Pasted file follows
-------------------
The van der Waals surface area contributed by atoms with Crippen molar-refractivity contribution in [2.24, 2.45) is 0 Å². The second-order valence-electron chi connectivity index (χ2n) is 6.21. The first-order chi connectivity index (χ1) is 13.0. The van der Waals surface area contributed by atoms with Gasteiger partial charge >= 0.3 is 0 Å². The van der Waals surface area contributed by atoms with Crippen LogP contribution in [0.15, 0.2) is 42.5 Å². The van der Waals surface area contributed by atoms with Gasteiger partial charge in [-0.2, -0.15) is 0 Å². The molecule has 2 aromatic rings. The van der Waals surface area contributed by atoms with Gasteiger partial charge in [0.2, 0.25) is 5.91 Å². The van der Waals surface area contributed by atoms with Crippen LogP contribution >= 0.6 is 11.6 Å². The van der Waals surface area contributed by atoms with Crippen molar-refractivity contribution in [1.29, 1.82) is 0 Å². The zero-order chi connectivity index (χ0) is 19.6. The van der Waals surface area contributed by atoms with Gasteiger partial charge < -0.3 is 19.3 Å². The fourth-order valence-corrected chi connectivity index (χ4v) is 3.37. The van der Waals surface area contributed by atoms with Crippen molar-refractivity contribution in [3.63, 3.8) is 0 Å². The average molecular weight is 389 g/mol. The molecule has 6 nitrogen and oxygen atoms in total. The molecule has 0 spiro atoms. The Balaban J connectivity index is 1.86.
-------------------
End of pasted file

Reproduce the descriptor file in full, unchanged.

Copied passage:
The van der Waals surface area contributed by atoms with Crippen molar-refractivity contribution in [2.24, 2.45) is 0 Å². The second-order valence-electron chi connectivity index (χ2n) is 6.21. The first-order chi connectivity index (χ1) is 13.0. The van der Waals surface area contributed by atoms with Gasteiger partial charge >= 0.3 is 0 Å². The van der Waals surface area contributed by atoms with Crippen LogP contribution in [0.15, 0.2) is 42.5 Å². The van der Waals surface area contributed by atoms with Gasteiger partial charge in [-0.2, -0.15) is 0 Å². The molecule has 2 aromatic rings. The van der Waals surface area contributed by atoms with Gasteiger partial charge in [0.2, 0.25) is 5.91 Å². The van der Waals surface area contributed by atoms with Crippen LogP contribution >= 0.6 is 11.6 Å². The van der Waals surface area contributed by atoms with Crippen molar-refractivity contribution in [1.29, 1.82) is 0 Å². The zero-order chi connectivity index (χ0) is 19.6. The van der Waals surface area contributed by atoms with Gasteiger partial charge < -0.3 is 19.3 Å². The fourth-order valence-corrected chi connectivity index (χ4v) is 3.37. The van der Waals surface area contributed by atoms with Crippen molar-refractivity contribution in [3.63, 3.8) is 0 Å². The average molecular weight is 389 g/mol. The molecule has 6 nitrogen and oxygen atoms in total. The molecule has 0 spiro atoms. The Balaban J connectivity index is 1.86.